Preah Vihear Temple is an ancient Hindu Temple built during the reign of the Khmer Empire that is situated atop a 525-metre (1,722 ft) cliff in the Dangrek Mountains, in the Preah Vihear Province, Cambodia. In 1962, following a lengthy dispute between Thailand and Cambodia over ownership, the International Court of Justice (ICJ) in The Hague ruled that the temple is in Cambodia.
Affording a view for many kilometers across a plain, Prasat Preah Vihear has the most spectacular setting of all the temples built during the six-centuries-long Khmer Empire. As a key edifice of the empire's spiritual life, it was supported and modified by successive kings and so bears elements of several architectural styles. Preah Vihear is unusual among Khmer temples in being constructed along a long north-south axis, rather than having the conventional rectangular plan with orientation toward the east. The temple gives its name to Cambodia's Preah Vihear Province, in which it is now located, as well as the Khao Phra Wihan National Park which borders it in Thailand's Sisaket Province and through which the temple is most easily accessible. On July 7, 2008, Preah Vihear was listed as a UNESCO World Heritage Site.
The temple complex runs 800 m (2,600 ft) along a north-south axis facing the plains to the north, from which it is now cut off by the international border. It consists essentially of a causeway and steps rising up the hill towards the sanctuary, which sits on the clifftop at the southern end of the complex (120 m or 390 ft above the northern end of the complex, 525 m or 1,722 ft above the Cambodian plain and 625 m or 2,051 ft above sea level). Although this structure is very different from the mountain of temples found at Angkor, it serves the same purpose as a stylised representation of Mount Meru, the home of the Gods.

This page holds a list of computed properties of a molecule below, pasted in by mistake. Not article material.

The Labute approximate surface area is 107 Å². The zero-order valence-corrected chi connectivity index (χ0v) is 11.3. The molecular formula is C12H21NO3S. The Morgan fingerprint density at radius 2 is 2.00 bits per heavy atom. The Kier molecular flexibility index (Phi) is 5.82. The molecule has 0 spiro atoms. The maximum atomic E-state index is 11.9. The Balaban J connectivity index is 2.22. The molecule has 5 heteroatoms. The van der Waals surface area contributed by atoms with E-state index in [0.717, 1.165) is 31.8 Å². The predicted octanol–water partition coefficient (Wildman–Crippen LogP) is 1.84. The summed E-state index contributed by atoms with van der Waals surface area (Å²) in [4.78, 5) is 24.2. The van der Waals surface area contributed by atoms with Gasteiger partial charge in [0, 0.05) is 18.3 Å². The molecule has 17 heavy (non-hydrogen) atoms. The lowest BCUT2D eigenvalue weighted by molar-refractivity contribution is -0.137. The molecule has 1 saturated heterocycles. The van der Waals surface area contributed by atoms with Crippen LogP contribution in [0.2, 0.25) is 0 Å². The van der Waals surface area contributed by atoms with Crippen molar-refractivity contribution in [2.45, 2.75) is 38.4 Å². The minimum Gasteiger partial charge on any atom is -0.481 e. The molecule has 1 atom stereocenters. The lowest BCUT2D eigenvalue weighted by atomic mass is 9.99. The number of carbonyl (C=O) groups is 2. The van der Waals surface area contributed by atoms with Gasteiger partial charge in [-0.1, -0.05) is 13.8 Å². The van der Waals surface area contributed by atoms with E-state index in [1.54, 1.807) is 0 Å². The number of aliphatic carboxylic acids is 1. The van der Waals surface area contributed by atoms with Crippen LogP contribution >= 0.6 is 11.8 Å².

The approach to the sanctuary is punctuated by five gopuras (these are conventionally numbered from the sanctuary outwards, so gopura five is the first to be reached by visitors). Each of the gopuras before the courtyards is reached by a set of steps, and so marks a change in height which increases their impact. The gopuras also block a visitor's view of the next part of the temple until they pass through the gateway, making it impossible to see the complex as a whole from any one point.
The fifth gopura, in the Koh Ker style, retains traces of the red paint with which it was once decorated, although the tiled roof has now disappeared. The fourth gopura is later, from the Khleang/Baphuon periods, and has on its southern outer pediment, "one of the masterpieces of Preah Vihear": a depiction of the Churning of the Sea of Milk. The third is the largest, and is also flanked by two halls. The sanctuary is reached via two successive courtyards, in the outer of which are two libraries.
Preah Vihear as a World Heritage Site:
An UNESCO World Heritage Convention held in Paris in June 2011 determined to accept Cambodia's management proposal for the temple.
However this area is still in dispute between Thailand & Cambodia. Visitors need to be in caution.